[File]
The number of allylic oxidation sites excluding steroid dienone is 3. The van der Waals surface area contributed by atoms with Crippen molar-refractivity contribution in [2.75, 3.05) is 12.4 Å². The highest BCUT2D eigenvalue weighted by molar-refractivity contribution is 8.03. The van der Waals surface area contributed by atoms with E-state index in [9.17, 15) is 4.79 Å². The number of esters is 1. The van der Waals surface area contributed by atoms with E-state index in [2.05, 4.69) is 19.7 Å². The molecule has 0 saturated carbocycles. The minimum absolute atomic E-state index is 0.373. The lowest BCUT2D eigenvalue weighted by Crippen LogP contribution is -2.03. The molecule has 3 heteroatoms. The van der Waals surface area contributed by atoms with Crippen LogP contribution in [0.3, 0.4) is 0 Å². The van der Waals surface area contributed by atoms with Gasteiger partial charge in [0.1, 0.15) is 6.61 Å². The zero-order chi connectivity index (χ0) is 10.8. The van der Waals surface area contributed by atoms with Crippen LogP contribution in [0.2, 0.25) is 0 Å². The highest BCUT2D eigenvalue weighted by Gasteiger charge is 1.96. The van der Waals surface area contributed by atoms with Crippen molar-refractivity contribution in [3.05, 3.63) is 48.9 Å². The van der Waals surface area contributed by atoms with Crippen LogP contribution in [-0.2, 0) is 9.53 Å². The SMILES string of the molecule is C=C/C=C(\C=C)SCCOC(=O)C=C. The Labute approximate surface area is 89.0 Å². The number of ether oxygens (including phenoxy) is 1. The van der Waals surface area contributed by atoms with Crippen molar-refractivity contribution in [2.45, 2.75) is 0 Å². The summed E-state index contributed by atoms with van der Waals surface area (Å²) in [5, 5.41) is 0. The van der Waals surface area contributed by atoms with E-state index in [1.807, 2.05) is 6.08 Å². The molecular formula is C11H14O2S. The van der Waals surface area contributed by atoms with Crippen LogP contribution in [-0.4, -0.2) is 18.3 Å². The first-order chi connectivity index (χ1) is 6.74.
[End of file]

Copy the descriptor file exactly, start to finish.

The number of allylic oxidation sites excluding steroid dienone is 3. The van der Waals surface area contributed by atoms with Crippen molar-refractivity contribution in [2.75, 3.05) is 12.4 Å². The highest BCUT2D eigenvalue weighted by molar-refractivity contribution is 8.03. The van der Waals surface area contributed by atoms with E-state index in [9.17, 15) is 4.79 Å². The number of esters is 1. The van der Waals surface area contributed by atoms with E-state index in [2.05, 4.69) is 19.7 Å². The molecule has 0 saturated carbocycles. The minimum absolute atomic E-state index is 0.373. The lowest BCUT2D eigenvalue weighted by Crippen LogP contribution is -2.03. The molecule has 3 heteroatoms. The van der Waals surface area contributed by atoms with Crippen LogP contribution in [0.3, 0.4) is 0 Å². The van der Waals surface area contributed by atoms with Gasteiger partial charge in [0.1, 0.15) is 6.61 Å². The zero-order chi connectivity index (χ0) is 10.8. The van der Waals surface area contributed by atoms with Crippen LogP contribution in [0.2, 0.25) is 0 Å². The highest BCUT2D eigenvalue weighted by Gasteiger charge is 1.96. The van der Waals surface area contributed by atoms with Crippen molar-refractivity contribution in [3.05, 3.63) is 48.9 Å². The van der Waals surface area contributed by atoms with Crippen LogP contribution in [-0.2, 0) is 9.53 Å². The SMILES string of the molecule is C=C/C=C(\C=C)SCCOC(=O)C=C. The Labute approximate surface area is 89.0 Å². The number of ether oxygens (including phenoxy) is 1. The van der Waals surface area contributed by atoms with Crippen molar-refractivity contribution in [2.45, 2.75) is 0 Å². The summed E-state index contributed by atoms with van der Waals surface area (Å²) in [5, 5.41) is 0. The van der Waals surface area contributed by atoms with E-state index in [1.807, 2.05) is 6.08 Å². The molecular formula is C11H14O2S. The van der Waals surface area contributed by atoms with Crippen LogP contribution in [-0.4, -0.2) is 18.3 Å². The first-order chi connectivity index (χ1) is 6.74.